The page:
This article originally appeared in the Feb. 2011 issue of INTERNET TELEPHONY Magazine.
The topic of carrier-grade virtualization first emerged back in 2006. Granted the focus at that time was on carrier-grade Linux, but the seeds were planted for the future of carrier-grade virtualization. Today, the migration to more packet-based services such as voice over IP and high-definition video are finally making carrier-grade virtualization relevant. The latest carrier- grade platforms now have more processing cores, memory, and I/O than ever before, but can telecommunications original equipment manufacturers realize the benefits of using carrier-grade virtualization software? The potential benefits are reduced hardware infrastructure costs, improved time to market, and better energy efficiency.
Service providers rely on carrier-grade redundant systems to provide high availability for communications equipment in their networks. To still meet the demands of the network and capture the full benefits of carrier-grade virtualization, the OEM’s virtualization software must meet three critical properties. The first is performance. The software must have low overhead and operate in real time. The second property is availability. Fault isolation and high availability management must be present to support watchdog, error handling and notifications. Third is serviceability. The health monitoring of virtual machines must provide advanced warning of VM failure events. But just having highly available virtual machines is only part of the solution. Adding elastic provisioning to virtual machines allows the service provider to realize improved energy performance during low usage times.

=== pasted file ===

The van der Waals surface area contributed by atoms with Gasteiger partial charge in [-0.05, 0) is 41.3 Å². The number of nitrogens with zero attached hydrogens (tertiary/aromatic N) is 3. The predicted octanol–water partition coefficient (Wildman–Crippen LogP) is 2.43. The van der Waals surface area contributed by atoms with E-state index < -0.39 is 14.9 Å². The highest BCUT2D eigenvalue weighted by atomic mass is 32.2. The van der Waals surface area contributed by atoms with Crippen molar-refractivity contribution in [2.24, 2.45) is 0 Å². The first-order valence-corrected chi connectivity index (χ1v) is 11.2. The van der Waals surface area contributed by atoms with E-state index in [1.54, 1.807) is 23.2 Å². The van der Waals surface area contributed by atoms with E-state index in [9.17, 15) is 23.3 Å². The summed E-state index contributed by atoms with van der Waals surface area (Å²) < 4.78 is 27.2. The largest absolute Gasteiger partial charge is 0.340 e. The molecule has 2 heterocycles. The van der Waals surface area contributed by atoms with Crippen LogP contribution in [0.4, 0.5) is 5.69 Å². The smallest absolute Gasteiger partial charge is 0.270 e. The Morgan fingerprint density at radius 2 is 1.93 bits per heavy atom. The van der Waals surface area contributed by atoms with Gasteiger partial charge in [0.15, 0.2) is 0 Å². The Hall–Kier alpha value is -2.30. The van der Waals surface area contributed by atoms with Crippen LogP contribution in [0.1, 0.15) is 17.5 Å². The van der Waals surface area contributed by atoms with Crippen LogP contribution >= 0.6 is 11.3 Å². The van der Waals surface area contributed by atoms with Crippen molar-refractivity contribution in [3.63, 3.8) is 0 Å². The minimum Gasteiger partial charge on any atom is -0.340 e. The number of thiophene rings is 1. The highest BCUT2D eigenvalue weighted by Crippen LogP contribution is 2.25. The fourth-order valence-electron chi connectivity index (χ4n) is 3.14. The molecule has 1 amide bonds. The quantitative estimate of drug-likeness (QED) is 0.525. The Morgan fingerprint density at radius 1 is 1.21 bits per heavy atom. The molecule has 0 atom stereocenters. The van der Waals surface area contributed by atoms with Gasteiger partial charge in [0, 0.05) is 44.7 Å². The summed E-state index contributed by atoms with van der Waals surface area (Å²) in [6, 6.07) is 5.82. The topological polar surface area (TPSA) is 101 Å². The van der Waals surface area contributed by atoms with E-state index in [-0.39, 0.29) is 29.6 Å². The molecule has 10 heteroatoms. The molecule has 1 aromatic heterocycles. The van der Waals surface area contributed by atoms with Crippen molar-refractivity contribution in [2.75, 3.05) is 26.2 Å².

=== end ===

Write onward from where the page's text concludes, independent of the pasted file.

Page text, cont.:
According to Austin Hipes, director of field engineering at NEI (News - Alert), “through intelligent use of carrier-grade virtualization solutions and elastic provisioning techniques, OEMs can create highly scalable platforms and eliminate unnecessary over provisioning of resources for peak usage. Current advances in multi-core processors, packet processors, and high throughput Ethernet silicon make it possible to consolidate what previously required multiple specialized carrier-grade server platforms into a single private cloud.”
In 2011, we will see another leap forward in the number of cores available to software developers. Combining elastic provisioning with highly available virtualization software will allow OEMs to develop carrier-grade virtualization platforms with the level of performance, availability, and serviceability needed for next-generation carrier networks.
Jeff Hudgins (News - Alert), Vice President of Engineering at NEI, writes the Tech Score column for TMCnet. To read more of Jeff’s articles, please visit his columnist page.
Edited by Stefania Viscusi